We all need it but we hardly ever use it. So I want to describe the concepts behind a popular method that will do this for you no matter which email client you are using (even Gmail). Its called PGP — Pretty Good Privacy.
Now, I won’t delve into the little details about click here and do this or do that. The goal is to give you an overview of how email security works. You can then download any PGP software you like or use the one integrated with your email client and find the buttons or commands associated with the security functions described here.
The idea behind securing your email is very simple. First, you and each of your friends need to have a pair of keys (public key, private key). Then, when you want to send an email to your friend Bob, you encrypt the email with Bob’s public key. When you do this, no one but Bob can decrypt the message because only he has the decryption key — Bob’s private key.
Although the idea is so simple, there are obstacles that make it hard to use for everyone:
- Not only do you need to use PGP to secure your email, everyone you send emails to, must do so as well.
- How do you find keys for people you need to send emails to?
- How do you trust the keys?
There is no good solution for (1). You have to personally convince your friends to get going with securing their emails. I know its hard but keep trying.
Fortunately, there are decent solutions for (2) and (3). Solution for (2): When you download PGP software, the first thing you need to do is find a way to create a key (pair) for yourself. Note that your friends will be doing the same. The software will then have a way for you to upload your keys. Don’t worry, only your public key is uploaded. Your private key is probably encrypted and stored safely on your computer. Only you can decrypt and use your private key because the encryption is protected with a password that the software should have asked you for when you created the key.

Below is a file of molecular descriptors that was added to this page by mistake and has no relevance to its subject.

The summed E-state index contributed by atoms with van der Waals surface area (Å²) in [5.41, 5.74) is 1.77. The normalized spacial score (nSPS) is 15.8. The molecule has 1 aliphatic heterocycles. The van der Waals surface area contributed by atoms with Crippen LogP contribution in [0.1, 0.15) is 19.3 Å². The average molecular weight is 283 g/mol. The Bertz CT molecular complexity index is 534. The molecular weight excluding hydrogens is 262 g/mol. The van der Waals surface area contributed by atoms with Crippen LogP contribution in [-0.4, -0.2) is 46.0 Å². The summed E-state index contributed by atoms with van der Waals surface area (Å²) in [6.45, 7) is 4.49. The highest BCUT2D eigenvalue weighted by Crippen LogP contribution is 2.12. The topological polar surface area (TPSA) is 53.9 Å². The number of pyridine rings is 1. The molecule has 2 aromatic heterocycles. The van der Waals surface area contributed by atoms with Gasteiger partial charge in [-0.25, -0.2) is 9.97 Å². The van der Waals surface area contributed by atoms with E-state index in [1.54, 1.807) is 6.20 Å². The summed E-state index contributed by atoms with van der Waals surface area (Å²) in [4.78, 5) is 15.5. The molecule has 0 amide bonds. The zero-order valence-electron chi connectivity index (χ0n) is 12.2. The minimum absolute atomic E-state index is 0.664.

The software will also provide you with a way to search public keys using names or email addresses. This is how you find a friend’s public key. The software should then allow you to store and organize any keys you find.
The email client comes in next. It should provide you with a way to choose your friend’s public key when sending secure email to him or her. It basically knows about the PGP software and where it stores your friend’s keys.
Solution for (3): Each key that you store has a trust ranking. Suppose you create your own key. That key has “ultimate” trust. Then your friend might personally give you her key and you can mark that trusted as well. Your friend might also recommend you a website to download her key from. In this situation, make sure to call your friend after downloading the key and read it out to her to see if it is the correct one.
The way you mark a key trusted is by signing it with your own key and then maybe clicking a check box or two saying how much you trust it. Then you go ahead and upload your friend’s key as well. Now, if her key is already listed, its trust ranking should go up. If not, a trusted key for her can now be found by your other friends.
You should not mark a key trusted unless you are absolutely sure about its source and the integrity of the key itself.
To summarize, download PGP software or just find out how your email client supports PGP (believe me, most already do, you just have to find the feature). Then create your key, find your friend’s keys, call them and verify the key is correct, mark the keys trusted, upload all the keys, and encrypt email you send with the respective friend’s key.
That’s it! I hope all of us start using PGP, because without it, our emails just travel in the clear every day across the world through possibly unprotected servers. So much happens over emails now that it is absolutely imperative that we protect the information contained in them.